Navigating the New Food Movement

The New Food Movement

Navigating the New Food Movement: Is Organic Experiencing an Identity Crisis?

My organic's more-ganic than your organic?

After the widely reported Stanford meta-analysis of 200 previous scientific studies shed official doubt on the conventional wisdom that organic food is more nutritious and safer than non-organic, organic defenders among the new food movement leapt into the debate to try to convince consumers the organic foods industry never really said they were.

“That we needed a study to understand how nutritionally similar organic foods are to non-organics is a perfect example of the way we've lost sight of what the term really means,” wrote Atlantic associate editor and organics advocate Brian Fung.

"It's a red herring," Molly Anderson, chair of Food and Sustainable Agriculture Systems at College of the Atlantic told Maine Today. "It's asking the wrong question. The nutritional reasons are not the reasons why I think people are buying organic.” Instead, Anderson argued, echoing the objections raised by other organic defenders, consumers choose organic because they want to avoid residues of pesticides used by crop farmers and traces of antibiotics used by livestock farmers.

Yet the Stanford researchers themselves recognized the weakness of at least half that claim. Although it's true organic products tended to have significantly less pesticide residues than conventionally raised products, the residues in both types were well below the levels U.S. regulators consider a safety or health concern. And even though conventional meats do tend to show higher levels of antibiotic resistant germs than organic ones, that's not to say organic products are free of those organisms (they're not), nor that the level in either presents any significant risk to human health. (Some respected scientists argue they don't.)

So what's left to promote? If organic food turns out to present no meaningful health benefits, even as the majority of consumer surveys show consumers buy them based on precisely that notion, it's understandable that organic advocates are suddenly rushing to defend them on other grounds. They argue there are other, "more important" reasons to buy.

Undermining 'the ethos' of organics

That contradiction between what shoppers think they're getting and what sellers believe they're selling reveals a looming identity crisis in the organics movement, one that could prove its downfall. The argument over the true meaning of organic was never so obvious as it was in 2006, when no less than Wal-Mart announced a plan to stock a complete organic foods section in its 4,000 stores nationwide. Although Wal-Mart's move was hailed as the mainstreaming—at long last—of organic food, which had the potential to price organics within reach of the mass market and finally dispel the myth that organic food was reserved only for the rich, critics attacked the retail giant for co-opting the meaning of "organic."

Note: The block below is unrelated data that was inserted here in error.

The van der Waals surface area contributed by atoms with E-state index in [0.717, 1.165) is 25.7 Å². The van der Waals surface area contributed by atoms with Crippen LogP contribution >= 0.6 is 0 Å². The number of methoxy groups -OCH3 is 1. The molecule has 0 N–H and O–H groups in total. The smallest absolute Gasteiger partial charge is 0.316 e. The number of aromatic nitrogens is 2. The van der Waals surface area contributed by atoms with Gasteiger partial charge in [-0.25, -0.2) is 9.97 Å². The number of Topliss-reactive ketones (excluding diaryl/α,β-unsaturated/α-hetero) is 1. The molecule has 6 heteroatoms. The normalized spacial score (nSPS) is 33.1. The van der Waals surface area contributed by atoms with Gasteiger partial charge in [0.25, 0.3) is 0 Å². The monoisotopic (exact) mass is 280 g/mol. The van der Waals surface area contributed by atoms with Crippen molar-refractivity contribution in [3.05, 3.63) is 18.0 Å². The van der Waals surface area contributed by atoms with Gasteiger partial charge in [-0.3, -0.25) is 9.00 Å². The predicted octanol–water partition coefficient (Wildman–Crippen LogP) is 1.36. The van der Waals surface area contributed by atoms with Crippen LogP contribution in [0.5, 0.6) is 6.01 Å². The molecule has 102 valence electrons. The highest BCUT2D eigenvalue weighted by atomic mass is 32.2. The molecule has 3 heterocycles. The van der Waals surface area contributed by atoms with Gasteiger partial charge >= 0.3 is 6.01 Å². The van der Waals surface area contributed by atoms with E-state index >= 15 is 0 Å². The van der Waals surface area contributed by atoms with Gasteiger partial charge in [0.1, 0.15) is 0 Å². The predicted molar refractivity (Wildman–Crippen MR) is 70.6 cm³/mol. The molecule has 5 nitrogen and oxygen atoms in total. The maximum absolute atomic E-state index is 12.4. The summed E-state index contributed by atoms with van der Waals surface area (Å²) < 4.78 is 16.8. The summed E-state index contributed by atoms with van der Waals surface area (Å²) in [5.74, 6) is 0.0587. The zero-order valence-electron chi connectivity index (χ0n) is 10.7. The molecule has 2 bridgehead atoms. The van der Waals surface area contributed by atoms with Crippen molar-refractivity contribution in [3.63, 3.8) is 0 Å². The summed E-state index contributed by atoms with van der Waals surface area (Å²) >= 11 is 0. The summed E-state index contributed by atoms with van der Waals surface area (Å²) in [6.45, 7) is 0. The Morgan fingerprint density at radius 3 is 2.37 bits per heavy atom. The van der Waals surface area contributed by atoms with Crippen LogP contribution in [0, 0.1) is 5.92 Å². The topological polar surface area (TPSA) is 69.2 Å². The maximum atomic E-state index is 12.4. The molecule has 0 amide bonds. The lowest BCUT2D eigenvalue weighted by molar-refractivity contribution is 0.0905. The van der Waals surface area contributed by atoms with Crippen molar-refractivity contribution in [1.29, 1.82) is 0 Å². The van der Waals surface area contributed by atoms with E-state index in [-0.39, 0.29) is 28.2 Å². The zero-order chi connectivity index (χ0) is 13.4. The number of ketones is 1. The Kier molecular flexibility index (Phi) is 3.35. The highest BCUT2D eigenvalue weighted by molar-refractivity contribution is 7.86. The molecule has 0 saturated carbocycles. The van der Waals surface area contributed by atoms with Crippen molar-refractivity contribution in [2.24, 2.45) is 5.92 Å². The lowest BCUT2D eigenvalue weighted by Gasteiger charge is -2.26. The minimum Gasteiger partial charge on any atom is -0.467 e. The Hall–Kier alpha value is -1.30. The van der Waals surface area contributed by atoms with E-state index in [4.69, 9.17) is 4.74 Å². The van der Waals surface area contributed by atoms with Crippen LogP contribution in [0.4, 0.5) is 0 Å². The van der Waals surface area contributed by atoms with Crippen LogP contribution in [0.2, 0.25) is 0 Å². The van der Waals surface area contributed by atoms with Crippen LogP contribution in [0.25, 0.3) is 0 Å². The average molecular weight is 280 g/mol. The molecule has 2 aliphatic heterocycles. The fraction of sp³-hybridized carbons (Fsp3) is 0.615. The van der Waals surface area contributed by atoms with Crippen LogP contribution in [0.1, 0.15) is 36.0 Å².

The executive director of the Organic Consumers Association kicked off a national protest by saying he found Wal-Mart’s reputation for driving down vendor prices troubling news for organic lovers. By late 2006, the Cornucopia Institute, another activist group promoting low-intensity, organic farming, had filed complaints with USDA. Both these organic-support groups’ accusations against the retail giant included complaints about low wages, lack of a labor union, resistance to buying employees health insurance, wage inequity by gender and impact on mom-and-pop stores. The groups complained Wal-Mart, whether living by USDA's letter of law in selling organic or not, was nevertheless threatening to “undermine the ethos of the organics movement.”

“Food shipped around the world, burning fossil fuels and undercutting our domestic farmers does not meet the consumer’s traditional definition of what is truly organic,” a Cornucopia spokesman said. Ditto, the OCA: “We are asking consumers to...demand that the stores they frequent carry organic, local, and Fair Trade or Fair Made alternatives,” said the spokesman.

Infighting begins